The pinnacle of entrepreneurship is “Uberizing” your respective industry. Grab surplus-value and create a new business out of it. Airbnb is the Uber for sleeping. There’s an Uber for dog walking. It’s a pretty clear formula, that, if done right, is clearly profitable. Libertarianism has an analogous formula for producing a freer world. No, it isn’t Gary Johnson. It isn’t even Ron Paul: it’s WikiLeaks.
Paul Joseph Watson is a popular political YouTuber who covers topics ranging from gay pride to women’s rights, BLM, and traditionalism. His views generally run counter to all libertarian values and instead stink of religious authoritarianism.
The one thing he presents which someone could see as anti-authoritarian is his position on free speech—or rather, “free speech”. In Watson’s Twitter bio, he references a magazine who dubbed him a “free speech extremist”. He does, of course, take this as a compliment and a badge of honor. But in reality, Watson is anything but a free speech extremist. His values fly in the face of not only free speech, but also the very reason we human beings have rights in the first place.
In the 2002 Steven Spielberg film Minority Report, a special police unit prevents crimes before they happen based on the premonitions of psychics. Once again, reality imitates art. But instead of psychics, police are using artificial intelligence (AI) to predict future crimes. This won’t decrease crime, though. Rather, it’s a police state nightmare in the making.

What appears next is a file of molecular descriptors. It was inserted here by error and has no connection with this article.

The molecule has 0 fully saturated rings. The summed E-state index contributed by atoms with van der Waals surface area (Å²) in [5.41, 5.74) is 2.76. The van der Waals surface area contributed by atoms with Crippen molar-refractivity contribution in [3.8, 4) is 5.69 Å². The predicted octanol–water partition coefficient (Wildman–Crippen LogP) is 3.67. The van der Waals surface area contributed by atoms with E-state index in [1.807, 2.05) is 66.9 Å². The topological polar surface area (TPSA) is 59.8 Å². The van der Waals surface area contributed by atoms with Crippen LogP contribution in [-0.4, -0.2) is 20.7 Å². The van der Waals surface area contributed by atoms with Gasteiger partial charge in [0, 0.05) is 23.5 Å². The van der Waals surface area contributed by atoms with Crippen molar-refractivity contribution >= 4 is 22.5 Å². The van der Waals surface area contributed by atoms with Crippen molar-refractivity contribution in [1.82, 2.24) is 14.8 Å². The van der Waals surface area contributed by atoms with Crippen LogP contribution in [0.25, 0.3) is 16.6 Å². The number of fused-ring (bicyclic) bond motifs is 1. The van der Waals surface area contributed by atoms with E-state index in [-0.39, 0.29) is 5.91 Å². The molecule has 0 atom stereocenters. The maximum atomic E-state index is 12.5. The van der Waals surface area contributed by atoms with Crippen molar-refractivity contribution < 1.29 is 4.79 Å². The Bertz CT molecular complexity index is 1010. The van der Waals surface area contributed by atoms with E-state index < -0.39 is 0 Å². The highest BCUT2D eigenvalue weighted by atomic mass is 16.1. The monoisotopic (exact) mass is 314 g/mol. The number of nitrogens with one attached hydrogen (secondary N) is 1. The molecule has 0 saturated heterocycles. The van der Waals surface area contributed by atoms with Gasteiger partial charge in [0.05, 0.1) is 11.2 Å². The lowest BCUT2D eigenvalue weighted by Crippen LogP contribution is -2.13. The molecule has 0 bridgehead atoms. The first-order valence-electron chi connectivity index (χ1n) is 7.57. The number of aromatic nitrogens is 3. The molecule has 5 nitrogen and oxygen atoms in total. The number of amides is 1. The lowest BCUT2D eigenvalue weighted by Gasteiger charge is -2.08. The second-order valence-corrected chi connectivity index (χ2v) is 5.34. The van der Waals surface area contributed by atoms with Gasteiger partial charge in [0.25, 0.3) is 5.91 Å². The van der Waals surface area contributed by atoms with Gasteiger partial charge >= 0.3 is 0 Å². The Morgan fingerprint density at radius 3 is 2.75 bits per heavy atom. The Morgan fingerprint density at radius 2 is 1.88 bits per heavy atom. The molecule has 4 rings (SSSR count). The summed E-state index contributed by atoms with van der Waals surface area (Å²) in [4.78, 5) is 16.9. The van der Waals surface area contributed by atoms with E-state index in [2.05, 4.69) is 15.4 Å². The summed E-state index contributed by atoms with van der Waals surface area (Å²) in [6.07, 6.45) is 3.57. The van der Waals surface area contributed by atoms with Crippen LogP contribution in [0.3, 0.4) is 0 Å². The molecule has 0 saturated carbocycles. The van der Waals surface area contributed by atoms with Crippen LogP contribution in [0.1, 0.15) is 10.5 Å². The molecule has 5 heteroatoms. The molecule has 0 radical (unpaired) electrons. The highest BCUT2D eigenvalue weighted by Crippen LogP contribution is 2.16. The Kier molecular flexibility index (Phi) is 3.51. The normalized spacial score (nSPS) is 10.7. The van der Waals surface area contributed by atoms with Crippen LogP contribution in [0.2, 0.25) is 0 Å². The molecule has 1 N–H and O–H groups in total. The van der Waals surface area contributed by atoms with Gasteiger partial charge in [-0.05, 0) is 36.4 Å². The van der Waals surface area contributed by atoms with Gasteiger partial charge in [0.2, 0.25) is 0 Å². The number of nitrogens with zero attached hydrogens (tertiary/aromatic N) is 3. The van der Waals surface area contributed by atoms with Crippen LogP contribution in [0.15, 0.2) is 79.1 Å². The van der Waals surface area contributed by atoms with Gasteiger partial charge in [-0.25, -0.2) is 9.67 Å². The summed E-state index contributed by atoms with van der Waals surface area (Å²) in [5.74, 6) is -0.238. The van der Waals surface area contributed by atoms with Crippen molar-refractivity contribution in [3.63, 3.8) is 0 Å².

On Wednesday, July 17, the United States finally put away Joaquin “El Chapo” Guzman, for good. The drug kingpin had an extensive criminal history, with convictions ranging from mass distribution of cocaine to conspiracy to murder 26 people and groups. Since a judge found him guilty in February, he has been in detention in Manhattan. At the hearing, he complained about the inhumane treatment that the feds gave him while awaiting his grim fate. He specifically noted that he was “denied access to air and sunlight and was “forced to drink unsanitary water”. But compared to the peaceful libertarian entrepreneur and Silk Road creator Ross Ulbricht, El Chapo got off easy.
I was put in handcuffs for the first time when I was 29 years old. I was labeled a prisoner that day and have since spent 2,096 days and nights in the captivity of the U.S. federal government. I’m still in prison, condemned to die here with a life sentence and no parole. Prison is nothing if not boring, so I’ve had many hours to think about all sorts of things, including who, if anyone, really belongs here.